Why the Quantity Theory of Money Can Be Wrong


Paul Kaplan: I’m Paul Kaplan, director of research at Morningstar Canada. I am pleased to have a conversation today with Larry Siegel on several topics of importance to investors. Larry is a leading thinker and prolific author on investment topics. In the late 1980s and early 1990s, Larry and I worked together at a small consulting firm called Ibbotson Associates, which Morningstar acquired in 2006, and I’ve remained friends with him ever since. After his time at Ibbotson, Larry served as director of investment research at the Ford Foundation. Since then, he has been Gary P. Brinson Director of Research for the CFA Institute Research Foundation. Larry, thank you for joining me today for this conversation.

Laurence Siegel: You’re ost welcome.

Kaplan: In 1997, we co-authored an article entitled “Good and Bad Monetary Economics, and Why Investors Need to Know the Difference”. In this article, we relied heavily on Milton Friedman’s version of the quantity theory of money. This theory says that inflation occurs when the supply of money increases faster than the price-adjusted demand for money. Like Friedman, we have adopted Irving Fisher’s theory that nominal interest rates partly embody expected future inflation. More recently, you have adopted an alternative theory, the price-level fiscal theory, which links inflation to a government’s fiscal policy. First, what does Friedman’s theory say? And what do you find wrong with him?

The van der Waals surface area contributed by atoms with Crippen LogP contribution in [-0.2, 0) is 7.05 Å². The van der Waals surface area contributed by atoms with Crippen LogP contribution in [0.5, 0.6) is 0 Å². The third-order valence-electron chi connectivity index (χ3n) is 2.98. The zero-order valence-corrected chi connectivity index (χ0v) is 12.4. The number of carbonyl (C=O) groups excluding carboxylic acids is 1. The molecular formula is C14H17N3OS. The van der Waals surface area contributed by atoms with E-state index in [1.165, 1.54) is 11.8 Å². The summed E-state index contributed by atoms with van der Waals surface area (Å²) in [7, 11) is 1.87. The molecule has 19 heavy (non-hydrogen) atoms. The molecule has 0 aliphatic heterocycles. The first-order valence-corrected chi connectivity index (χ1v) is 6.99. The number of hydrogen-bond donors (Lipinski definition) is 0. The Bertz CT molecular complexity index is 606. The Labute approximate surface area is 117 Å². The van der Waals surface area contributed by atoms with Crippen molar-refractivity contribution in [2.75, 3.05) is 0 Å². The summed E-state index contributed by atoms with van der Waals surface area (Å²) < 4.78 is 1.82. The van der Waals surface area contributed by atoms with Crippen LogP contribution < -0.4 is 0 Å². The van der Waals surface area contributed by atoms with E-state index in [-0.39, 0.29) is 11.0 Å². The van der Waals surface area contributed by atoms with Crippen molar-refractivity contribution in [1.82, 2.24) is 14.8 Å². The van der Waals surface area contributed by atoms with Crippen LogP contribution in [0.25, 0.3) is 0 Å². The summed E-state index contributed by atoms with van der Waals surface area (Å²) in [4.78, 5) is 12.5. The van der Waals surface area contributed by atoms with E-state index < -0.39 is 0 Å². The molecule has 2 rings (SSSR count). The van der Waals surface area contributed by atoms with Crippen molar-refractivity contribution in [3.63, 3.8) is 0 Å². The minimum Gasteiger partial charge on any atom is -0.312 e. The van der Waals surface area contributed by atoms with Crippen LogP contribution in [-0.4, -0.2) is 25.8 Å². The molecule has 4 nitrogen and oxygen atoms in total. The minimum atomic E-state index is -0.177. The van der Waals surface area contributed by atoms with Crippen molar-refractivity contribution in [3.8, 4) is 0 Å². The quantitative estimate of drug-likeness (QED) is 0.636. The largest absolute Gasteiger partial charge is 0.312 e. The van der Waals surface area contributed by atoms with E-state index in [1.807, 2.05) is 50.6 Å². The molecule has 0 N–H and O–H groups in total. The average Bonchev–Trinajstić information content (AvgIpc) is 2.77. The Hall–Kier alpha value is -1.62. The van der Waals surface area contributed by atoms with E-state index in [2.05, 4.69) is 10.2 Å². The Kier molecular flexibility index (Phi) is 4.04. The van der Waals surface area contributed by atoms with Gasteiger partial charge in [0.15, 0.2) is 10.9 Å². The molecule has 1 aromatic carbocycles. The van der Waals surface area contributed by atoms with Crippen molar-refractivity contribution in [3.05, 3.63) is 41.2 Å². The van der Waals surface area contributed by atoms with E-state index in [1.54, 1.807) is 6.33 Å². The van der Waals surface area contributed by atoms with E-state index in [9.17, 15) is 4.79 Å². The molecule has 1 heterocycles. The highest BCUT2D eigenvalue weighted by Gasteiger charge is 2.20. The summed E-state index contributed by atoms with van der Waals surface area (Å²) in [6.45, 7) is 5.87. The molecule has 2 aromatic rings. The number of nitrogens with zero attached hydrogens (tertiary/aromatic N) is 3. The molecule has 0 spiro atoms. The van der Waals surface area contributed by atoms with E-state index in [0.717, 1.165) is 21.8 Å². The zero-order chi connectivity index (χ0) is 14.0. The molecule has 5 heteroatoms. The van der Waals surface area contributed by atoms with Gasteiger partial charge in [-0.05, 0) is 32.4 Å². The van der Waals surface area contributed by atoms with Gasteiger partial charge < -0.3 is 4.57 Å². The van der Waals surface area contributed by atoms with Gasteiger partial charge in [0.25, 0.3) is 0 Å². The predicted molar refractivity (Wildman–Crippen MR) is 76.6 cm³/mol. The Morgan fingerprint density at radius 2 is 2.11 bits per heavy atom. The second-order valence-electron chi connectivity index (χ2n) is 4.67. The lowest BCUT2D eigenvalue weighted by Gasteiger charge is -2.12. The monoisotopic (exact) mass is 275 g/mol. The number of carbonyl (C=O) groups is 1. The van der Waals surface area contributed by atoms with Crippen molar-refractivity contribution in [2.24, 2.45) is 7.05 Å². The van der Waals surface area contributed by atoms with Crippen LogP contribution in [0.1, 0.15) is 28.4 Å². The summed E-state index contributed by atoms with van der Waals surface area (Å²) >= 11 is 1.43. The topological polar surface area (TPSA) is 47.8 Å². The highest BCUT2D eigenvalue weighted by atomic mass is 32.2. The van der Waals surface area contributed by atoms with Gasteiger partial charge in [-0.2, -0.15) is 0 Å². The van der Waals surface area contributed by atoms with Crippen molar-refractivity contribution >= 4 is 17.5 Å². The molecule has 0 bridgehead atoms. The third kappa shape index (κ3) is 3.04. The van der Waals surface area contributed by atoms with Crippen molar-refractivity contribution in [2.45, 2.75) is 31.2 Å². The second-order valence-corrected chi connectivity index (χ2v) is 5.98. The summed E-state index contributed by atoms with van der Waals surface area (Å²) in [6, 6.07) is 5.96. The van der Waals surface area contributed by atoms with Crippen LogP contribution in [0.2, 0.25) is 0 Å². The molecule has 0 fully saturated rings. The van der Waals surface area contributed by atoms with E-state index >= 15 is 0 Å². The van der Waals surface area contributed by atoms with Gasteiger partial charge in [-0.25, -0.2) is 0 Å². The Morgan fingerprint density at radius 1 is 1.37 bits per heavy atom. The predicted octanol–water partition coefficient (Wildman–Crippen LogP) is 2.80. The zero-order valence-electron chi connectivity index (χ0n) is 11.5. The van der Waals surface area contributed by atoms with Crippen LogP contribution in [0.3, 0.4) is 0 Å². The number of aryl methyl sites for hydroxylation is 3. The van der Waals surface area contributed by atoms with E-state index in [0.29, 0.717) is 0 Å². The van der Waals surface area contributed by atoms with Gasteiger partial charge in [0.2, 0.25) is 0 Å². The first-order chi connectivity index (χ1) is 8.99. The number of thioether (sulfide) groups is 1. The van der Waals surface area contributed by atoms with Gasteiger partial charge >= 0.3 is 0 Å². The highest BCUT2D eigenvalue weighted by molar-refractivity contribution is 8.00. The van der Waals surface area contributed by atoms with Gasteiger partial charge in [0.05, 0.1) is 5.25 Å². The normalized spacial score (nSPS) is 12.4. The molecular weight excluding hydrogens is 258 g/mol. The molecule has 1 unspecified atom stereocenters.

Headquarters : Well, Friedman’s theory is very powerful in explaining much of what has happened to prices around the world and over very long periods of time. So you really have to find something wrong with a long-established, well-tested theory to suggest that maybe you should use a different theory. I went to the University of Chicago in a high school partly because Milton Friedman was there. I didn’t study directly with him for a really lame reason, i.e. I found out in the first few weeks that he was a very difficult proofreader and my chances of getting a better grade than a C were tiny. So I took other economics courses, but basically I learned Friedman’s work.